Government holds second "car-free day" to clean Delhi air
National capital New Delhi observed its second \"car-free day\" to promote the idea and objective of the need for controlling air pollution and reducing traffic congestion.
New Delhi: National capital New Delhi observed its second "car-free day" to promote the idea and objective of the need for controlling air pollution and reducing traffic congestion.
A six-kilometer-long cycle rally was organised from Sector 3 to Sector 11 in the Dwarka area of the city. Provisions like parking and signage boards indicating the car-free stretch were also made.
Delhi observed its first "car-free day" on October 22, when the government kept a seven-kilometer-long stretch between the historical Red Fort and India Gate, a memorial for unknown soldiers, free of vehicles.
Delhi Chief Minister Arvind Kejriwal and Deputy Chief Minister Manish Sisodia were also present at the cycle rally on Sunday in an endeavour to encourage people to use public transport and help reduce pollution levels.
Kejriwal said there was a drop in pollution levels when vehicles went off the congested Delhi roads last month.
"On the day when the first "car-free day" was observed, when the Delhi Government and the NGO, Centre for Science and Environment checked the pollution level, they found the roads on which no-car day was observed had pollution level decreased by 60 percent," said Kejriwal.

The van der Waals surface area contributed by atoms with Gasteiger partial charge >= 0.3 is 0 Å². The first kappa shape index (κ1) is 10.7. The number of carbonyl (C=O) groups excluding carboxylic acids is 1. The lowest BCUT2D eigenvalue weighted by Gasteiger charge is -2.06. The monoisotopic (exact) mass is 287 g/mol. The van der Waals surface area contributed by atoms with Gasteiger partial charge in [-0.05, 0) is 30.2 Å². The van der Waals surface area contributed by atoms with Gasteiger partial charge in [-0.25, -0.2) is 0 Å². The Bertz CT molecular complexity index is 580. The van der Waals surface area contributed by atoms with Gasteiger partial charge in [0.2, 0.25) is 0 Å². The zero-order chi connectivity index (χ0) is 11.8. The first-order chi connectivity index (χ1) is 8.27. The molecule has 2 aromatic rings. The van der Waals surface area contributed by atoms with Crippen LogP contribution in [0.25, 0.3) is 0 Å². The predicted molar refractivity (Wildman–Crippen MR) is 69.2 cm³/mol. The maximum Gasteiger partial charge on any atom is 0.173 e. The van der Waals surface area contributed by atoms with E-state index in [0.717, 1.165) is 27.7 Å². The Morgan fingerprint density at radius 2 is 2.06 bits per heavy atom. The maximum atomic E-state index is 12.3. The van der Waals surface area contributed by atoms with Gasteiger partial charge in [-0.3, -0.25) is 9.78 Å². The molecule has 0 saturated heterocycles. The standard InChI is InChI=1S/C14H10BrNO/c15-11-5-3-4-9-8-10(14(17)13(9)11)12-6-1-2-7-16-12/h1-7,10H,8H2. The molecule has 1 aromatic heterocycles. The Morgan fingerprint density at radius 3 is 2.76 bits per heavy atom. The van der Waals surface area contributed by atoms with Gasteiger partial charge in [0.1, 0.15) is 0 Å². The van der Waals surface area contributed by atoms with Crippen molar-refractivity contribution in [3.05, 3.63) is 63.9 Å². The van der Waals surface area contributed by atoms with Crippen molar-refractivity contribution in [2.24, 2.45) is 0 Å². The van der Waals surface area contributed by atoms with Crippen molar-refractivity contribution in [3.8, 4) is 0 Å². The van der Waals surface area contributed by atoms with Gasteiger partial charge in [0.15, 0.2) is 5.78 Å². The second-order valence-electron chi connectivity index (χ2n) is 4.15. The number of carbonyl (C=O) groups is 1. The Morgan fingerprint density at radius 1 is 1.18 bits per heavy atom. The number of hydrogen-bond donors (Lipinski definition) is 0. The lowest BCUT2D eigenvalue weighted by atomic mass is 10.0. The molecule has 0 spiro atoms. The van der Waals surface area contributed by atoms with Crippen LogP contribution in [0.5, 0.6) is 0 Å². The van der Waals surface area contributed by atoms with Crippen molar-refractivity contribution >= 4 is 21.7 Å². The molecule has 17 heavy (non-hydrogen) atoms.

In Dwarka, people of all ages participated in the cycling event, which was also attended by police officers.
Kejriwal urged citizens to cycle to their offices on "car-free day" in January to contribute in making Delhi a better capital city.
"On December 22, "car-free day" will be celebrated in East Delhi. It is a very good thought but I won't be present in the city on that day. But on January 22, when it is a Monday and a working day, I think then we should observe "car-free day" in whole of Delhi by going to our offices on bicycles. Even I will cycle to my office on that day," added Kejriwal.
Several awareness programmes are being launched as part of the government's initiative to curb pollution levels in the city.
High pollution levels have worried environmentalists, public and the authorities in the city of 16 million people, which the World Health Organisation last year said had the worst air quality in the world. India rejected the report's findings.
Initiatives to clean up Delhi's air have hit a roadblock in the past. A directive this year to ban all vehicles older than 15 years has been delayed and previous city governments have often ignored court orders to address pollution woes.
Pollution levels in Indian cities have often been compared to China's Beijing. The WHO study last year said Delhi had the worst air quality out of the 1,600 cities surveyed worldwide.